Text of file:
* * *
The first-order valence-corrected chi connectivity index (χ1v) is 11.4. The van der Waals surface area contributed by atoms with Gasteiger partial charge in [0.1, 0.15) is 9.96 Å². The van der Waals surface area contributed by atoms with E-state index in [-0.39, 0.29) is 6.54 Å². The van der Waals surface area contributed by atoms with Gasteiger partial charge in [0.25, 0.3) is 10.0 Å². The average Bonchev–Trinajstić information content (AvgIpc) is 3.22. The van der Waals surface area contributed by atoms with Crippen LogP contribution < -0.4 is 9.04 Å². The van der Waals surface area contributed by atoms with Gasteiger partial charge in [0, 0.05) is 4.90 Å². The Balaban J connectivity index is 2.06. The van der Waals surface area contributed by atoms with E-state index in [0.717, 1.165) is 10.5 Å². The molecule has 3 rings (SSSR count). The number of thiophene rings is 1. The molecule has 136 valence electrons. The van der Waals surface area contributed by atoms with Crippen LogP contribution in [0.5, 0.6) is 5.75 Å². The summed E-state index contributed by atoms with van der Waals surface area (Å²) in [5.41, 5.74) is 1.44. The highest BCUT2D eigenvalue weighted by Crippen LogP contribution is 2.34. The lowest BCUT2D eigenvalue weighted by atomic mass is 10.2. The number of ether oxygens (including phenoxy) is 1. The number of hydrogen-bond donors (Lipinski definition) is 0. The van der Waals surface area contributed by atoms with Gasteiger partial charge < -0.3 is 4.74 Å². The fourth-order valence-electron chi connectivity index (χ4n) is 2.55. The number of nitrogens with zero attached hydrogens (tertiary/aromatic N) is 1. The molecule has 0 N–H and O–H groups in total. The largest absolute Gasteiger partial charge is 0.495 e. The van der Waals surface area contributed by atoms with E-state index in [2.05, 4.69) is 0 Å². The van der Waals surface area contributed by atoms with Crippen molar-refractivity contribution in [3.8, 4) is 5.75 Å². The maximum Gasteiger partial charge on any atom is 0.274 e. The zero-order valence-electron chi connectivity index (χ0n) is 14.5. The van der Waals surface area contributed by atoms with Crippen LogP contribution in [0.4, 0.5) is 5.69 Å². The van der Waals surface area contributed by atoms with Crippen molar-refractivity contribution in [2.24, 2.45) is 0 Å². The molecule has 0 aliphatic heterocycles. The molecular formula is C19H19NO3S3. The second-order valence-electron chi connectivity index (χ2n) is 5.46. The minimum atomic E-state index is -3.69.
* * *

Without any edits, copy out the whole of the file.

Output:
The first-order valence-corrected chi connectivity index (χ1v) is 11.4. The van der Waals surface area contributed by atoms with Gasteiger partial charge in [0.1, 0.15) is 9.96 Å². The van der Waals surface area contributed by atoms with E-state index in [-0.39, 0.29) is 6.54 Å². The van der Waals surface area contributed by atoms with Gasteiger partial charge in [0.25, 0.3) is 10.0 Å². The average Bonchev–Trinajstić information content (AvgIpc) is 3.22. The van der Waals surface area contributed by atoms with Crippen LogP contribution < -0.4 is 9.04 Å². The van der Waals surface area contributed by atoms with Gasteiger partial charge in [0, 0.05) is 4.90 Å². The Balaban J connectivity index is 2.06. The van der Waals surface area contributed by atoms with E-state index in [0.717, 1.165) is 10.5 Å². The molecule has 3 rings (SSSR count). The number of thiophene rings is 1. The molecule has 136 valence electrons. The van der Waals surface area contributed by atoms with Crippen LogP contribution in [0.5, 0.6) is 5.75 Å². The summed E-state index contributed by atoms with van der Waals surface area (Å²) in [5.41, 5.74) is 1.44. The highest BCUT2D eigenvalue weighted by Crippen LogP contribution is 2.34. The lowest BCUT2D eigenvalue weighted by atomic mass is 10.2. The number of ether oxygens (including phenoxy) is 1. The number of hydrogen-bond donors (Lipinski definition) is 0. The van der Waals surface area contributed by atoms with Gasteiger partial charge < -0.3 is 4.74 Å². The fourth-order valence-electron chi connectivity index (χ4n) is 2.55. The number of nitrogens with zero attached hydrogens (tertiary/aromatic N) is 1. The molecule has 0 N–H and O–H groups in total. The largest absolute Gasteiger partial charge is 0.495 e. The van der Waals surface area contributed by atoms with E-state index in [2.05, 4.69) is 0 Å². The van der Waals surface area contributed by atoms with Crippen molar-refractivity contribution in [3.8, 4) is 5.75 Å². The maximum Gasteiger partial charge on any atom is 0.274 e. The zero-order valence-electron chi connectivity index (χ0n) is 14.5. The van der Waals surface area contributed by atoms with Crippen LogP contribution in [0.4, 0.5) is 5.69 Å². The van der Waals surface area contributed by atoms with Crippen molar-refractivity contribution in [2.24, 2.45) is 0 Å². The molecule has 0 aliphatic heterocycles. The molecular formula is C19H19NO3S3. The second-order valence-electron chi connectivity index (χ2n) is 5.46. The minimum atomic E-state index is -3.69.